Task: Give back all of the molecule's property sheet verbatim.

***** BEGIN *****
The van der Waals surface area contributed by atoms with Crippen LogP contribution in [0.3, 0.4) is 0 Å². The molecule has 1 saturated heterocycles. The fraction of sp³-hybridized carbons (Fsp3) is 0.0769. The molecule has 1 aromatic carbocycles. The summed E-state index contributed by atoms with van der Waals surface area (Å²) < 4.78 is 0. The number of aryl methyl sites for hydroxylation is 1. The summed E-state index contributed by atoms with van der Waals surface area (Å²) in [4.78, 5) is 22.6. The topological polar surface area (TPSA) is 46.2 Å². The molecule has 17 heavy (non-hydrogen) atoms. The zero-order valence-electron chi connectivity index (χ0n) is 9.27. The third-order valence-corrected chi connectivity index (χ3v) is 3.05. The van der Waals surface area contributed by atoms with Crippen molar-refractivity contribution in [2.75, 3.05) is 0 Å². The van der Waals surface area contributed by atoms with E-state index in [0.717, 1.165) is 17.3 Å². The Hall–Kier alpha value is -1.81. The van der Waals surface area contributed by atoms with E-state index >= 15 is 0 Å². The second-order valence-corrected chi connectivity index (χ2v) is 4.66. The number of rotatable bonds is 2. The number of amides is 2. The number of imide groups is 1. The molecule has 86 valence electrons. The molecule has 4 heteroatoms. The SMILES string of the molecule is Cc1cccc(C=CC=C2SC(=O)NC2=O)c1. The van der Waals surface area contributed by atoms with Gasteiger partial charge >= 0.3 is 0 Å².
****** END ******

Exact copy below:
The van der Waals surface area contributed by atoms with Crippen LogP contribution in [0.3, 0.4) is 0 Å². The molecule has 1 saturated heterocycles. The fraction of sp³-hybridized carbons (Fsp3) is 0.0769. The molecule has 1 aromatic carbocycles. The summed E-state index contributed by atoms with van der Waals surface area (Å²) < 4.78 is 0. The number of aryl methyl sites for hydroxylation is 1. The summed E-state index contributed by atoms with van der Waals surface area (Å²) in [4.78, 5) is 22.6. The topological polar surface area (TPSA) is 46.2 Å². The molecule has 17 heavy (non-hydrogen) atoms. The zero-order valence-electron chi connectivity index (χ0n) is 9.27. The third-order valence-corrected chi connectivity index (χ3v) is 3.05. The van der Waals surface area contributed by atoms with Crippen molar-refractivity contribution in [2.75, 3.05) is 0 Å². The van der Waals surface area contributed by atoms with E-state index in [0.717, 1.165) is 17.3 Å². The Hall–Kier alpha value is -1.81. The van der Waals surface area contributed by atoms with E-state index >= 15 is 0 Å². The second-order valence-corrected chi connectivity index (χ2v) is 4.66. The number of rotatable bonds is 2. The number of amides is 2. The number of imide groups is 1. The molecule has 86 valence electrons. The molecule has 4 heteroatoms. The SMILES string of the molecule is Cc1cccc(C=CC=C2SC(=O)NC2=O)c1. The van der Waals surface area contributed by atoms with Gasteiger partial charge >= 0.3 is 0 Å².